Author: Michael O’Donnell

Publisher: Contemporary Books

Reviewer: Goke Ilesanmi

Writing Business Plans that Get ResultsPlanning is very critical to success of everything we do. It is even more important in business. That is why we are examining another book on business plans, tagged “Writing Business Plans That Get Results”, with the subtitle “A Step-by-Step Guide”.  

    It is authored by Michael O’Donnell, a business consultant with the Promersberger Company in Fargo, North Dakota. O’Donnell specialises in developing marketing plans for the firm’s clients. As a staff member of the Centre for Innovation and Business Development at the University of North Dakota, he worked with inventors and entrepreneurs on a daily basis.

    According to O’Donnell, this text will show you how to create a business plan that works, adding that it will guide you on what to include in each section of your plan, the most efficient ways to evaluate your company’s products or services, marketing strategies, organisational structure, plans to achieve goals, competitors’ strengths, etc.

    He says since a business plan is used for many purposes, that is, as a development  tool, a management and planning guide, a mission statement, a sales document, etc., and is read by several different audiences, you need to tailor each part to the various needs of bankers, venture capitalists, partners, suppliers, accountants, etc. O’Donnell stresses that you should structure and arrange the components of your plan for greatest impact;  anticipate all questions that business plan reviewers will ask; and critique and package your business plan for winning results.

   The author says you need to feel comfortable with why you must go through the exercise of writing a business plan. He stresses that if you do not understand the reasons for it and the benefits it will bring, in all likelihood you will do a less-than-adequate job. O’Donnell adds that you will defeat your purpose before you ever get started. According to him, one plan will simply not suffice for all possible uses, and most seasoned entrepreneurs will write (or revise) a business plan at each stage of the company’s development. The most successful of these will then write several plans, each adapted to specific players, says O’Donnell.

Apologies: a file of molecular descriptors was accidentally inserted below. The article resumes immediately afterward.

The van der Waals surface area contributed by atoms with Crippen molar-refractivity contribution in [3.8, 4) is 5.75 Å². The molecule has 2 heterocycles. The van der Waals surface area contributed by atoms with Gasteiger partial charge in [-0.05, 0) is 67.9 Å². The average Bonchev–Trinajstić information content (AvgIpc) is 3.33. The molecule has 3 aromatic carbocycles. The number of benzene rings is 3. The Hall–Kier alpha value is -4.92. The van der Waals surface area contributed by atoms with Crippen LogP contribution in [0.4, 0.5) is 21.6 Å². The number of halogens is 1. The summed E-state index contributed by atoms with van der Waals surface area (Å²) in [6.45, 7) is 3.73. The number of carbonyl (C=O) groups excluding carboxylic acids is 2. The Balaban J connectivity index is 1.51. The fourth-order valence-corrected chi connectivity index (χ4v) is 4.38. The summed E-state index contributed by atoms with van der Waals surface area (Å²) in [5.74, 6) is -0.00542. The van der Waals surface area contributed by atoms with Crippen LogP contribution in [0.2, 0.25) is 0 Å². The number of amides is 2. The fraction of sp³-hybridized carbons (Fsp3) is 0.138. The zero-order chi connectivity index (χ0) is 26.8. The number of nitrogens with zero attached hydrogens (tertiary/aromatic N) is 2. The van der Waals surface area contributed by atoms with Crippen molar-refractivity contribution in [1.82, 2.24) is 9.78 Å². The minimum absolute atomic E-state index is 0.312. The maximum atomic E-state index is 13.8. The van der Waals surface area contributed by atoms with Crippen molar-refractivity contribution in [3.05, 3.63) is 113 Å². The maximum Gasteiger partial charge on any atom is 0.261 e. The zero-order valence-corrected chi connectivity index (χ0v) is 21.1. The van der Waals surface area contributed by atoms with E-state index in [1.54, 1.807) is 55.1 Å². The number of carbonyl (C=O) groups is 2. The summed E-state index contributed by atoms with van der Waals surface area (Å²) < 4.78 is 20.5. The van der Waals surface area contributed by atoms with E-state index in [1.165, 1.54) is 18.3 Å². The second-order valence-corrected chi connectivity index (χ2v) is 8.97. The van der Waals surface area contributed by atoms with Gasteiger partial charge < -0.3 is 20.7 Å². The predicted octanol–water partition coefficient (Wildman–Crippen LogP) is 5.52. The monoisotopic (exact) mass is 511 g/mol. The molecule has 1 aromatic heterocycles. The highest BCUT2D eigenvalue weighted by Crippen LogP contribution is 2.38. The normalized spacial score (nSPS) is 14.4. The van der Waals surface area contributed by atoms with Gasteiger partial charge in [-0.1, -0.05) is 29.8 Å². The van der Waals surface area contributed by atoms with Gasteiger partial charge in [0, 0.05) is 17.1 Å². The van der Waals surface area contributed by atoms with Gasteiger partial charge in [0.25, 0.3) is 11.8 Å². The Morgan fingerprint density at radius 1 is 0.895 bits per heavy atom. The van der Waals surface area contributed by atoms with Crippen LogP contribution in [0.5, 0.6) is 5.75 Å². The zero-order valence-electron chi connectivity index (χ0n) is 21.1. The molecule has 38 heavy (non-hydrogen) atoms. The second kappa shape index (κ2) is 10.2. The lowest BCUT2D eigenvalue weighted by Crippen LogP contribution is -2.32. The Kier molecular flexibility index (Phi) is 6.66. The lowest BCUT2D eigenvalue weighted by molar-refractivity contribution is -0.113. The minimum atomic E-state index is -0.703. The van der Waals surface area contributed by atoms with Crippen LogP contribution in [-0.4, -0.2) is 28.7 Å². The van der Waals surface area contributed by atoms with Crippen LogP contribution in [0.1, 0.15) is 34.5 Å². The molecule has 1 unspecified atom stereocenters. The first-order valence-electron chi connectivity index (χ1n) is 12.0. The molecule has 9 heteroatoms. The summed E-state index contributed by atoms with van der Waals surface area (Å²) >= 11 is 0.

Structurally, this text is segmented into 14 chapters christened “Modules”, in addition to another section tagged “Finishing touches”. Chapter one is christened “The executive summary”. According to this author here, “The executive summary is one complete module…The subheads should match the major headings or subjects you’ve covered in your business plan. The entire summary should be clear and to the point. Use short, choppy phrases. The language should be simple and demonstrate clarity of management objectives. Above all, the summary should show opportunity.”

    O’Donnell says the opening statement should grab attention, and you should state something about being the first to introduce the product or the customer demands being generated from your initial market research. He advises that you should describe the nature of the business, i.e., type, location, business form, length, etc. Describe current milestones reached and their financial results, i.e., reaching x amount in sales, evaluation and testing completed, prototype built. State what industry your product addresses, adds this expert.